There’s a holiday for everything so all hail National Tie-Dye Day!
According to Vox, did you know that historians’ knowledge of early techniques similar to tie-dye is limited by the fact that textiles decay faster than most other artistic mediums? This means surviving samples aren’t easy to come by. “‘Some of the earliest examples come from Peru, but tie-dye seems to have originated independently all over the world,’ says Lee Talbot, curator of George Washington University’s Textile Museum.”
We’ve created this National Tie-Dye Day how-to just for you to celebrate this sacred day to continue the tradition.
Not sure which indigo vat you want to try out for this? Choose one of four 1-2-3 vats here.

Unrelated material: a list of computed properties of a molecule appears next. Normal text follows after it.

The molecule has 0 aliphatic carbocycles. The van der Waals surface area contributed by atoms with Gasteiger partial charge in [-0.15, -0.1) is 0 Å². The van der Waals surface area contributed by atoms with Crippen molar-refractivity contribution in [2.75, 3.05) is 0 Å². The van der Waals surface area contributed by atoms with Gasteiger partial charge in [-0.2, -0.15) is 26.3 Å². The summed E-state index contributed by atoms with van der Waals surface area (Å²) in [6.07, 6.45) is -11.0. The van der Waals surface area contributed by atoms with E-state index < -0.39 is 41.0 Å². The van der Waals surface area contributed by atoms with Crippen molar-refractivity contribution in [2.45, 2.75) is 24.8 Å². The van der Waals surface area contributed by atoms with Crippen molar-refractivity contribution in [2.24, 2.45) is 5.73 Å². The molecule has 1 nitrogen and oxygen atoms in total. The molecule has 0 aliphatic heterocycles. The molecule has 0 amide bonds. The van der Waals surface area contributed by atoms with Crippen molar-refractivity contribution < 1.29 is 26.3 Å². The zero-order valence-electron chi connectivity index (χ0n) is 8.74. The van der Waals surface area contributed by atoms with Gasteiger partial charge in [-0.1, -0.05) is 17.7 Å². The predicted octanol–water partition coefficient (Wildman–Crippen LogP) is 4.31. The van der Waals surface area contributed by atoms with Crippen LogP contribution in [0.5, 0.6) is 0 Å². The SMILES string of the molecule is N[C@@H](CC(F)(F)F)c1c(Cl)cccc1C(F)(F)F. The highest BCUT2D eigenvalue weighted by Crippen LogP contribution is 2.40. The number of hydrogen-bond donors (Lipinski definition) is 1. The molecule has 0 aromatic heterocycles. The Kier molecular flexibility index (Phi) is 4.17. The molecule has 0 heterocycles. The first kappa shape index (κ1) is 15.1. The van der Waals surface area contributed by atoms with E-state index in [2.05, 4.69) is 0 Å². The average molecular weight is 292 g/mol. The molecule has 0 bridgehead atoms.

Before you begin, prepare your workspace for a messy process. Cover the surface you plan to work on with something you don’t mind getting wet and dirty and wear an apron and gloves.
Dampen your fabric and lay it out on a table or flat surface. Pick up the center of the fabric.
Lift the fabric up from the center so that all of the edges are hanging from your hand.
Working from the center, tightly wrap rubber bands around the fabric.
Continue in this manner to the end of the fabric.
Carefully add your bundle to the indigo vat. Keep it submerged in the indigo for 2 to 3 minutes, then remove it and let it rest. Repeat this step multiple times for darker shades of blue. It can take up to three 3-minute dips to get a dark color.
Remove the rubber bands and open the fabric bundle. Wait until all of the dyed parts are blue, not yellow or green. Rinse until the water runs clear. Air dry away from direct sunlight.